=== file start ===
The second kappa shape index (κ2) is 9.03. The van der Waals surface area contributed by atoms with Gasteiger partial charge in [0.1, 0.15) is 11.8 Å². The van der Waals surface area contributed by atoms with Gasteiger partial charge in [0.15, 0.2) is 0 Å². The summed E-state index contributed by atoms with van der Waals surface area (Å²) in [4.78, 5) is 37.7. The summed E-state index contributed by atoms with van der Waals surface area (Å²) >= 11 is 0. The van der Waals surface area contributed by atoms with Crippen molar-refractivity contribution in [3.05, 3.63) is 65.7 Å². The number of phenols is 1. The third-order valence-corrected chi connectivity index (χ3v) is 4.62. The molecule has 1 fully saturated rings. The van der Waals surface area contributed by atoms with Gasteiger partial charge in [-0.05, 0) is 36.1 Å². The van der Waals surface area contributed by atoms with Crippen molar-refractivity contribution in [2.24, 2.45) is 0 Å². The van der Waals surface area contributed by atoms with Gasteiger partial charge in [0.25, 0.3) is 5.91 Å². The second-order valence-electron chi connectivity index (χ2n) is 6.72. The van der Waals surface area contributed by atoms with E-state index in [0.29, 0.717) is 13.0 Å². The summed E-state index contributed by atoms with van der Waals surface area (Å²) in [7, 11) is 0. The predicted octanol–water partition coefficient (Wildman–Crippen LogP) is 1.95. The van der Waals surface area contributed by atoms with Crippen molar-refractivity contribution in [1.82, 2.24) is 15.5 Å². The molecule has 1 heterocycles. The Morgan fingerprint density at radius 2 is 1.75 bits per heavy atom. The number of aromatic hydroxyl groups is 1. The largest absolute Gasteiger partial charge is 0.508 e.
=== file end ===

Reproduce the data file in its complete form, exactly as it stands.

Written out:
The second kappa shape index (κ2) is 9.03. The van der Waals surface area contributed by atoms with Gasteiger partial charge in [0.1, 0.15) is 11.8 Å². The van der Waals surface area contributed by atoms with Gasteiger partial charge in [0.15, 0.2) is 0 Å². The summed E-state index contributed by atoms with van der Waals surface area (Å²) in [4.78, 5) is 37.7. The summed E-state index contributed by atoms with van der Waals surface area (Å²) >= 11 is 0. The van der Waals surface area contributed by atoms with Crippen molar-refractivity contribution in [3.05, 3.63) is 65.7 Å². The number of phenols is 1. The third-order valence-corrected chi connectivity index (χ3v) is 4.62. The molecule has 1 fully saturated rings. The van der Waals surface area contributed by atoms with Gasteiger partial charge in [-0.05, 0) is 36.1 Å². The van der Waals surface area contributed by atoms with Crippen molar-refractivity contribution in [2.24, 2.45) is 0 Å². The van der Waals surface area contributed by atoms with Gasteiger partial charge in [0.25, 0.3) is 5.91 Å². The second-order valence-electron chi connectivity index (χ2n) is 6.72. The van der Waals surface area contributed by atoms with E-state index in [0.29, 0.717) is 13.0 Å². The summed E-state index contributed by atoms with van der Waals surface area (Å²) in [7, 11) is 0. The predicted octanol–water partition coefficient (Wildman–Crippen LogP) is 1.95. The van der Waals surface area contributed by atoms with Crippen molar-refractivity contribution in [1.82, 2.24) is 15.5 Å². The molecule has 1 heterocycles. The Morgan fingerprint density at radius 2 is 1.75 bits per heavy atom. The number of aromatic hydroxyl groups is 1. The largest absolute Gasteiger partial charge is 0.508 e.